I tried to hold the kid off with my free hand while holding my phone with the other. He reached around again, and sliced me open again. Blood was spraying everywhere, and I was furious with 9-1-1. I decided to give up, I hung up. The phone wouldn’t fit in my pocket, though, and while I was trying to shove it in, the kid sliced me open again.

I still liked playing miniture golf, even though the holes were overdesigned. My brother and I would hit the ball and see if we could “accidentally” get it to roll all the way out into the street. My grandfather found this unamusing. The last hole on the course, the one that steals your golf ball and somehow (pneumatically?) returns the ball to the office, always made me sad. Each time we played I would experience a tremendous sense of loss when we reached the last hole. Of grief, even. And also a vague sense of being duped. For this reason, I always feel tricked when someone close to me dies. When I think of divinity personified (which I don’t, really, but when I do), I always think of a Jester.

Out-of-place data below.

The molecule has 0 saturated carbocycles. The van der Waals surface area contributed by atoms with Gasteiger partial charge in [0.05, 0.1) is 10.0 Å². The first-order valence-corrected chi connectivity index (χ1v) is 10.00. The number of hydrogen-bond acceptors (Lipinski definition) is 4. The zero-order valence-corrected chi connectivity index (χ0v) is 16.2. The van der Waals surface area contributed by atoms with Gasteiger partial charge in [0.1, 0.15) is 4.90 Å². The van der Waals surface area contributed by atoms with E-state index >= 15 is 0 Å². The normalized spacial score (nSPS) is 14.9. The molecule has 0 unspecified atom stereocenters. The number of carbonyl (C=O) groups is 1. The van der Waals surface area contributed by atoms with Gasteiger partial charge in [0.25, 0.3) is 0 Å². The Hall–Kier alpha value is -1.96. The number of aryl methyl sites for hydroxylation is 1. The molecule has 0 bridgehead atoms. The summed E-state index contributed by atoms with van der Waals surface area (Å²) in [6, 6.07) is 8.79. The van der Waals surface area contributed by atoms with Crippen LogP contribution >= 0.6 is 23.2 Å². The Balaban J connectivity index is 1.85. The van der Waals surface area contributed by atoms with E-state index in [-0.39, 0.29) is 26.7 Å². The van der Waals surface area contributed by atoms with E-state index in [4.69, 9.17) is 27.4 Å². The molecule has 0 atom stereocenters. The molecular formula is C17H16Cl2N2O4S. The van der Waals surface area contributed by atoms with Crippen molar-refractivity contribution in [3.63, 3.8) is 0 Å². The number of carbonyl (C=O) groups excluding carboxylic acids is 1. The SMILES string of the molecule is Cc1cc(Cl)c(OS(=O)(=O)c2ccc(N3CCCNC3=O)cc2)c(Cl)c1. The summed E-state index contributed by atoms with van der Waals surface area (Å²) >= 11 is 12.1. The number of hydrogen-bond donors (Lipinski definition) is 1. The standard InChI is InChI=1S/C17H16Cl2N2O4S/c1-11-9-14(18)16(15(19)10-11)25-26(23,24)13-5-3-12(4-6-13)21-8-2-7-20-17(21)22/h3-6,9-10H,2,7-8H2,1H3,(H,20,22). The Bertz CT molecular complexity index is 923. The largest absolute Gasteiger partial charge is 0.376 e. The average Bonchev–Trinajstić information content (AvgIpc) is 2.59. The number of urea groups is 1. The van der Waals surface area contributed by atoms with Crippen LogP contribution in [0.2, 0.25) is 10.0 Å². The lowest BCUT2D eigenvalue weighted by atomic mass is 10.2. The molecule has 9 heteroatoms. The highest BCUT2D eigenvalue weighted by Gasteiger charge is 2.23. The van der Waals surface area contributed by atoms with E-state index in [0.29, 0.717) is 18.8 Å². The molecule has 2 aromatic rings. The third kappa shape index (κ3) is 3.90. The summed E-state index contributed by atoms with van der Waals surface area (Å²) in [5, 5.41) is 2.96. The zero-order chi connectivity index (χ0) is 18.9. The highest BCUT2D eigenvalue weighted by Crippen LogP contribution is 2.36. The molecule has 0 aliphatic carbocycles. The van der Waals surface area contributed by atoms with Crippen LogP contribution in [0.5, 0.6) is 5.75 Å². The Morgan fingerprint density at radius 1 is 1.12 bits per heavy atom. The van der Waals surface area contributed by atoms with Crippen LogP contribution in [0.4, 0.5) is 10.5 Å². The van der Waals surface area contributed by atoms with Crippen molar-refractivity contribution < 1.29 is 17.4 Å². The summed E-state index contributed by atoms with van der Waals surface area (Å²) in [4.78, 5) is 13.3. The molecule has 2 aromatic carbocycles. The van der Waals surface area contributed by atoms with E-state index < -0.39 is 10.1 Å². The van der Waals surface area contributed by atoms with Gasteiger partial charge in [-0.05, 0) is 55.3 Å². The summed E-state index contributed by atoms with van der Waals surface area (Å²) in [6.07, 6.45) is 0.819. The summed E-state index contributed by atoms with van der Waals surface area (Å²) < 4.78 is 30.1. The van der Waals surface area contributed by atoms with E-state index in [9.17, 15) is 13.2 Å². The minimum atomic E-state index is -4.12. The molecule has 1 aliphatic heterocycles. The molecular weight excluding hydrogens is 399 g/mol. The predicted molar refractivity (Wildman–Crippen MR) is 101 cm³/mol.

A train came then. We were in the subway. It was an express. It didn’t stop. Faces in the windows sped by me. I thought they would see me and try to call 9-1-1, but the faces just stared, bored, while the kid cut me again and again and I tried in vain to put the phone in my pocket. I had been dead for a long time, but the kid kept carving me. It was the second time I died that night.

Tennis was popular in the 80s, mostly because of Andre Agassi. He was young and cool and everyone loved his hair. His hair was the same as John Stamos’ hair, but blond. My sisters had a huge crush on him. On both of them. I tried to grow my hair out but it didn’t look very good.